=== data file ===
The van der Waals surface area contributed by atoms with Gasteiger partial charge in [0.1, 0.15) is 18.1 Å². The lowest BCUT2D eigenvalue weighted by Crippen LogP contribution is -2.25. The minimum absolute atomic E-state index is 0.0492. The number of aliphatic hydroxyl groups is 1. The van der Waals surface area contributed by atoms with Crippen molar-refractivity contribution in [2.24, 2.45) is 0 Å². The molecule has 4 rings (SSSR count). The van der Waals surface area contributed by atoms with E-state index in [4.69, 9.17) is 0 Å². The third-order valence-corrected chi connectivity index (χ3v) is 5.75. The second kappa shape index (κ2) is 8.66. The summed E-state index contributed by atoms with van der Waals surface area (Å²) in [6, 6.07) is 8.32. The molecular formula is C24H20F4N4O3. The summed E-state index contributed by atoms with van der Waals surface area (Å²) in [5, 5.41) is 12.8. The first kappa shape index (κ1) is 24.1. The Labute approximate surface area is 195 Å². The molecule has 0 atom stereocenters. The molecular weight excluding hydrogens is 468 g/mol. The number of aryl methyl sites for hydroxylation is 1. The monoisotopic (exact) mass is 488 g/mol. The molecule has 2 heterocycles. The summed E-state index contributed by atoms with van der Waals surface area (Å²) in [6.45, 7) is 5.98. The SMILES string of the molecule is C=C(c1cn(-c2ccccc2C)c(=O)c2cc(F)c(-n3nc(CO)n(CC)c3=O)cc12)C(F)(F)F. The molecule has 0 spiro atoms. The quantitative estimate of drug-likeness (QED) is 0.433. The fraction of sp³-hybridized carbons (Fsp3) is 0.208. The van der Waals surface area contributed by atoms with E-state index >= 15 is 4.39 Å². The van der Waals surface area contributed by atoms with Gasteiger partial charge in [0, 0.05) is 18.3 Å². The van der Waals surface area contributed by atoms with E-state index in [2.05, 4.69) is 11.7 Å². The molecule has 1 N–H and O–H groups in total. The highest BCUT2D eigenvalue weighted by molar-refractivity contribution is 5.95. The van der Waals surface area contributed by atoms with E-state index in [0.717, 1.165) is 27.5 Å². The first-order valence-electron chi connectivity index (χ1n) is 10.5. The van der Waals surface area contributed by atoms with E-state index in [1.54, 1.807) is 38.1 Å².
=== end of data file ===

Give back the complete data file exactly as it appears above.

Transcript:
The van der Waals surface area contributed by atoms with Gasteiger partial charge in [0.1, 0.15) is 18.1 Å². The lowest BCUT2D eigenvalue weighted by Crippen LogP contribution is -2.25. The minimum absolute atomic E-state index is 0.0492. The number of aliphatic hydroxyl groups is 1. The van der Waals surface area contributed by atoms with Crippen molar-refractivity contribution in [2.24, 2.45) is 0 Å². The molecule has 4 rings (SSSR count). The van der Waals surface area contributed by atoms with E-state index in [4.69, 9.17) is 0 Å². The third-order valence-corrected chi connectivity index (χ3v) is 5.75. The second kappa shape index (κ2) is 8.66. The summed E-state index contributed by atoms with van der Waals surface area (Å²) in [6, 6.07) is 8.32. The molecular formula is C24H20F4N4O3. The summed E-state index contributed by atoms with van der Waals surface area (Å²) in [5, 5.41) is 12.8. The first kappa shape index (κ1) is 24.1. The Labute approximate surface area is 195 Å². The molecule has 0 atom stereocenters. The molecular weight excluding hydrogens is 468 g/mol. The number of aryl methyl sites for hydroxylation is 1. The monoisotopic (exact) mass is 488 g/mol. The molecule has 2 heterocycles. The summed E-state index contributed by atoms with van der Waals surface area (Å²) in [6.45, 7) is 5.98. The SMILES string of the molecule is C=C(c1cn(-c2ccccc2C)c(=O)c2cc(F)c(-n3nc(CO)n(CC)c3=O)cc12)C(F)(F)F. The molecule has 0 spiro atoms. The quantitative estimate of drug-likeness (QED) is 0.433. The fraction of sp³-hybridized carbons (Fsp3) is 0.208. The van der Waals surface area contributed by atoms with E-state index >= 15 is 4.39 Å². The van der Waals surface area contributed by atoms with Gasteiger partial charge in [0, 0.05) is 18.3 Å². The van der Waals surface area contributed by atoms with E-state index in [2.05, 4.69) is 11.7 Å². The molecule has 1 N–H and O–H groups in total. The highest BCUT2D eigenvalue weighted by molar-refractivity contribution is 5.95. The van der Waals surface area contributed by atoms with E-state index in [0.717, 1.165) is 27.5 Å². The first-order valence-electron chi connectivity index (χ1n) is 10.5. The van der Waals surface area contributed by atoms with E-state index in [1.54, 1.807) is 38.1 Å².